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Rosses Point



Ireland's Historic Environment Viewer has this site as a rath. It can be seen as a raised circular area (about 22m diameter) surrounded by a bank of earth and stone, with a break at the SE where the entrance was.

I was reading the following story (part of the DĂș schools collection from the 1930s) and thought it might be connected with the site:
Once upon a time in years gone by a fairy played mysterious tricks on a farmer in the near by village. The farmer had three cows, and a pig with some little ones and near his house stood a fort. the farmer was on edge to cut the fort away so he started one day to do so and that night one of the cows took sick and died and so on until the pig and her five little ones died. But the farmer was a head strong man and would not give into the fairies, but his wife was in an awful state till an old beggar woman came around and she asked what was all the trouble so the farmer's wife told the tale. And then the old woman told her to get her husband to put the trees or bushes back and their luck would change so he did one night and they prospered afterwards.
But I think it's also mentioned by W B Yeats as he speaks about this area generally in his 'Celtic Twilight' - there are souterrains here too, according to the map and his stories.
At the northern corner of Rosses is a little promontory of sand and rocks and grass: a mournful, haunted place. No wise peasant would fall asleep under its low cliff, for he who sleeps here may wake 'silly,' the 'good people' having carried off his soul. There is no more ready short-cut to the dim kingdom than this plovery headland, for, covered and smothered now from sight by mounds of sand, a long cave goes thither 'full of gold and silver, and the most beautiful parlours and drawing rooms.'

Once, before the sand covered it, a dog strayed in, and was heard yelping helplessly deep underground in a fort far inland. These forts or raths, made before modern history had begun, cover all Rosses and Columkille. The one where the dog yelped has, like most others, an underground beehive chamber in the midst. Once when I was poking about there, an unusually intelligent and 'reading' peasant who had come with me, and waited outside, knelt down by the opening, and whispered in a timid voice, 'Are you all right, sir?' I had been some little while underground, and he feared I had been carried off like the dog.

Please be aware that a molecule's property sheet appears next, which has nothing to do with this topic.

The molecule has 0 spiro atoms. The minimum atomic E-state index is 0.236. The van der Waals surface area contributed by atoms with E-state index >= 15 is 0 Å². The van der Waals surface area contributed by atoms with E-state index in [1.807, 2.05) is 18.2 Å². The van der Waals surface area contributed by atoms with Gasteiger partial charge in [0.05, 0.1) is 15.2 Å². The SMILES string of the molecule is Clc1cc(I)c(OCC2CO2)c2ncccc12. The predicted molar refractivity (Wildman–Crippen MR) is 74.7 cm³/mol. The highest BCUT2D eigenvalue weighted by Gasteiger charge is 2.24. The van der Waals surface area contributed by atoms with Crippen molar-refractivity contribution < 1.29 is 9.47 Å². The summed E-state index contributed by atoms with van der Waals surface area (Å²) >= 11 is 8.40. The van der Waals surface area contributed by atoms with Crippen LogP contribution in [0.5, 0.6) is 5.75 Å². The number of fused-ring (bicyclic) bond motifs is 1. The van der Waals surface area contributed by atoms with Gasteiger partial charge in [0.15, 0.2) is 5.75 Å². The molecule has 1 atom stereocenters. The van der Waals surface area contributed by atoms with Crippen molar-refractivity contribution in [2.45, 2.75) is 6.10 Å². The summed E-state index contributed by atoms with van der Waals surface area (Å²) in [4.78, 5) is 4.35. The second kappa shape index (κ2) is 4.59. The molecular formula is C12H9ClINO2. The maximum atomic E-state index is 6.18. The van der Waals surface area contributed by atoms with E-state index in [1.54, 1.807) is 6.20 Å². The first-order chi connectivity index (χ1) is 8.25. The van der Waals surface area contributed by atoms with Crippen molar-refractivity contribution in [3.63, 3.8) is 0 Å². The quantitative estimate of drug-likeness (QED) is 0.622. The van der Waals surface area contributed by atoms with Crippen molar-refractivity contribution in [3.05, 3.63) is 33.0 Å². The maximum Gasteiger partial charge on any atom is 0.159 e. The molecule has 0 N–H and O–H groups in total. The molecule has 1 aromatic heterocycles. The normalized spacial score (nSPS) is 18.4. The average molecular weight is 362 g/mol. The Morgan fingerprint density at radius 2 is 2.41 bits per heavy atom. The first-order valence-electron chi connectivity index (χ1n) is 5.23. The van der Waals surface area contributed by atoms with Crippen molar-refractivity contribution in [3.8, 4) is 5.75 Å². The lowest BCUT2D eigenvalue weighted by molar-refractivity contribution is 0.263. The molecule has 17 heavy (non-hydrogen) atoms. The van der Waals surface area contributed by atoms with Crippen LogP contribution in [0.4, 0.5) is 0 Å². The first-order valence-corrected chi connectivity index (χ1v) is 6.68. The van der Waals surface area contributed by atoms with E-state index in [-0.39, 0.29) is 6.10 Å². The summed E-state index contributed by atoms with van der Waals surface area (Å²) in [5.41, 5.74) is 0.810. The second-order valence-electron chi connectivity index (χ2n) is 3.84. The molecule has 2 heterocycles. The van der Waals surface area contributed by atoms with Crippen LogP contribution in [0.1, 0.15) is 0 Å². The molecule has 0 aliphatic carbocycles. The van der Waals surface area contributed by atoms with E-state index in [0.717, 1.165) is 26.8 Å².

No wonder he was afraid, for the fort has long been circled by ill-boding rumours. It is on the ridge of a small hill, on whose northern slope lie a few stray cottages. One night a farmer's young son came from one of them and saw the fort all flaming, and ran towards it, but the 'glamour' fell on him, and he sprang on to a fence, cross-legged, and commenced beating it with a stick, for he imagined the fence was a horse, and that all night long he went on the most wonderful ride through the country. In the morning he was still beating his fence, and they carried him home, where he remained a simpleton for three years before he came to himself again.

A little later a farmer tried to level the fort. His cows and horses died, and all manner of trouble overtook him, and finally he himself was led home, and left useless with 'his head on his knees by the fire to the day of his death'.

A few hundred yards southwards of the northern angle of Rosses is another angle having also its cave, though this one is not covered with sand. About twenty years ago a brig was wrecked near by, and three or four fishermen were put to watch the deserted hulk through the darkness. At midnight they saw sitting on a stone at the cave's mouth two red-capped fiddlers fiddling with all their might. The men fled. A great crowd of villagers rushed down to the cave to see the fiddlers, but the creatures had gone.
Rhiannon Posted by Rhiannon
1st April 2016ce

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